Original issuance requirement In order to qualify for the exemption, the QSB stock shareholder must have first acquired it as an original owner, purchasing it for cash, by providing property, or providing services and obtaining it directly from either the corporation or its underwriter as a qualified shareholder. Buying the stock from another shareholder will not meet the original issuance requirement, and therefore will not qualify the holder of stock for the QSB stock gains exemption, though there are ways to get around this requirement. For example, investors could acquire a target business for the specific purpose of creating a new C corporation, and that would meet Section 1202’s criteria. Similarly, some tax-free incorporations or reorganizations that involve the exchange of QSB stock for stock of another organization may be eligible for exclusion of gains at a later point when the stock is sold. For those who acquire QSB stock as a gift or by having inherited it, the original issuance requirement will not prevent the realization of the exemption benefit and the same is true of distributions to a noncorporate partner by a partnership as long as the noncorporate partner held its partnership interest when the partnership first acquired the QSB stock. This is a complex issue and many situations – including acquiring the stock as the satisfaction of debt for equity, through cashless warrant exercises, or through convertible debt conversions – should be addressed with our office.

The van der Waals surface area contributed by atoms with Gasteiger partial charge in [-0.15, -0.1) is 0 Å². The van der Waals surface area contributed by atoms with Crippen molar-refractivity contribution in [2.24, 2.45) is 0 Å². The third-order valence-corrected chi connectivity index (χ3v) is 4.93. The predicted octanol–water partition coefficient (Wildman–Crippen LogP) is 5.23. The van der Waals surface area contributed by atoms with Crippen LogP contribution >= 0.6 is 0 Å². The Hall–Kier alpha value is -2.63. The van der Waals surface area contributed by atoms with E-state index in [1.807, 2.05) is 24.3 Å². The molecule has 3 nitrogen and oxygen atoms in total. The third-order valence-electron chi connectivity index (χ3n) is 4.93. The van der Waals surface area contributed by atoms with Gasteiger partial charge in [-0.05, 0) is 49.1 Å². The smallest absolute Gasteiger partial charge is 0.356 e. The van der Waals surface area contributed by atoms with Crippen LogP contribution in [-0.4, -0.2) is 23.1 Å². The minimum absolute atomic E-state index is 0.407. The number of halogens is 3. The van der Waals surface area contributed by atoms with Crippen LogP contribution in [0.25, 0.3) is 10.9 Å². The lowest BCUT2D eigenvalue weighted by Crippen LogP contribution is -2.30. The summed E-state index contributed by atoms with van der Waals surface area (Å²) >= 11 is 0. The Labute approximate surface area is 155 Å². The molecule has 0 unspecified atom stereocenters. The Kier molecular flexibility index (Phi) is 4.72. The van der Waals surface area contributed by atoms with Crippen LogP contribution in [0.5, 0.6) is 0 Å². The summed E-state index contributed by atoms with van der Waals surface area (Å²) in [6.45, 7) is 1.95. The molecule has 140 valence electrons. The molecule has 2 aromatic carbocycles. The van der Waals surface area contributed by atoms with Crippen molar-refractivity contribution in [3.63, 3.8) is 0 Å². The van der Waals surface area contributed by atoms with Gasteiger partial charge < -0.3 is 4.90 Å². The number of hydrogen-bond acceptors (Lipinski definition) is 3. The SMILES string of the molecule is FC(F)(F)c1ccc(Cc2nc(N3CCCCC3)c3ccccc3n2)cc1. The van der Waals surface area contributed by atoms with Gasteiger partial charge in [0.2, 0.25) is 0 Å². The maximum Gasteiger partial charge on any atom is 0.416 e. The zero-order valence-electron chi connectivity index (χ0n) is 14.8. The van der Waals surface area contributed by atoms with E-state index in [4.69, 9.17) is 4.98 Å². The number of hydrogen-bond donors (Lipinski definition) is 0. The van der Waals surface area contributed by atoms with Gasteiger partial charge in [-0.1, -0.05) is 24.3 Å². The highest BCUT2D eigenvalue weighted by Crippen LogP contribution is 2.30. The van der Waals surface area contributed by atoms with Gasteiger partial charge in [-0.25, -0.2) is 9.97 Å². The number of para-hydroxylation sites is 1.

Active business requirement The issuing corporation is required to be using at least 80% of its assets to operate one or more qualified trades or businesses (QTOB). This is gauged by value, and if more than half of a subsidiary corporation’s stock is owned by the corporation, then that ratable share must be included in the determination of the assets’ value and the percentage of assets being used for business operations. The rules state that certain fields do not qualify as a QTOB, though whether a business falls into these categories or not may be open to interpretation and can introduce a significant amount of confusion. The fields listed as not qualifying include those involved in law, health, brokerage services, accounting, engineering, financial services, actuarial science, architecture, performing arts, consulting, or athletics.
Additional limitations based on issuer Even once a shareholder meets the specifications that qualify them for the Section 1202 exclusions, there is an additional limitation based on the issuer of the QSB stock. That limitation is whichever of the following two elements is larger: